I heard the Jewish mother from a Jewish mother, being wry. She wasn't like that, either, but she had moved to the west coast to get away from the fraught tangle of what she described as culturally mandated use of the weapons Guilt and Gratitude. She was also the one who told me, back in the mid-seventies, that someone should do a study on the children of Survivors because every one she knew either had to get away, or go insane. Of course that was one person.
Yeah--she said this in the seventies. I never thought she'd be the only one with the thought.
|Date:||October 8th, 2013 07:28 pm (UTC)|| |
I knew an anthropologist who specialized in various kinds of American subcultures, including those of European backgrounds (speaking of insider v outsider jokes, he was a great proponent of insider anthropology, having also done the prerequisite field work on a Pacific island long before). He said that the thing he heard everywhere he went, no matter which culture he was looking at, was "In order to understand our culture, you have to understand the [Whatever] Mother," followed by a series of pronouncements about that particular type of mother which were rather similar in every case.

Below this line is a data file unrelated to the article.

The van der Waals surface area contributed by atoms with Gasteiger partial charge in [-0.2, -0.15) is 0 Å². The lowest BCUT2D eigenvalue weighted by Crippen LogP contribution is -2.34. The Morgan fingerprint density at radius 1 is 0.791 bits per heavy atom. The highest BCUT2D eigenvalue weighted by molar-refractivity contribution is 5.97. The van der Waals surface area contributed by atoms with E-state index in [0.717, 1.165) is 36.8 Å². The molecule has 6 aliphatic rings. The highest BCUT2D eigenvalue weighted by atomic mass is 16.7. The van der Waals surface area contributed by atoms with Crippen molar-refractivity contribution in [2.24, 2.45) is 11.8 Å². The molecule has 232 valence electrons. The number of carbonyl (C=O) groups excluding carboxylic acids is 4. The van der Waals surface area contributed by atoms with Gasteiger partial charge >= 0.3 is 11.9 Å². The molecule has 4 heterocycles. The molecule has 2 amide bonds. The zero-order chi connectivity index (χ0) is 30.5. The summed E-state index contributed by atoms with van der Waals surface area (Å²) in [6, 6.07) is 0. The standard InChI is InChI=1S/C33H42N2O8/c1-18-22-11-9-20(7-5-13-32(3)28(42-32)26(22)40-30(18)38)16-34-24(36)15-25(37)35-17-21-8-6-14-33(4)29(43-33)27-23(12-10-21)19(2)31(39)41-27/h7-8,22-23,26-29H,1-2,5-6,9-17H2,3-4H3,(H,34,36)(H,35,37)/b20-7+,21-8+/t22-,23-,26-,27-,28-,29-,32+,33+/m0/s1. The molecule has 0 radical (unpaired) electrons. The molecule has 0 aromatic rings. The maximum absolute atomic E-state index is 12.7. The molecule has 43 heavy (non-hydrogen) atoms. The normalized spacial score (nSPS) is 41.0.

|Date:||October 8th, 2013 07:32 pm (UTC)|| |
As Dan Greenburg says in the original How To Be A Jewish Mother, "It is not necessary to be either Jewish or a mother to be a Jewish mother. An Irish waitress or an Italian barber could also be a Jewish mother."
I first heard (read, actually) the Jewish mother light bulb joke in 1979, from a devout Catholic. He'd sent me some other joke that I don't remember, but I'd found it mildly offensive and not funny, and I'd called him on it. He offered me this one instead. Possibly because it was the first light bulb joke I'd ever heard at that point, I found it laugh-out-loud funny.
"I get things right, you keep getting things wrong because there's something wrong with you" which was extremely wearing,
My Jewish mother started a sentence to me once with the words, "People wouldn't hate you so much if..."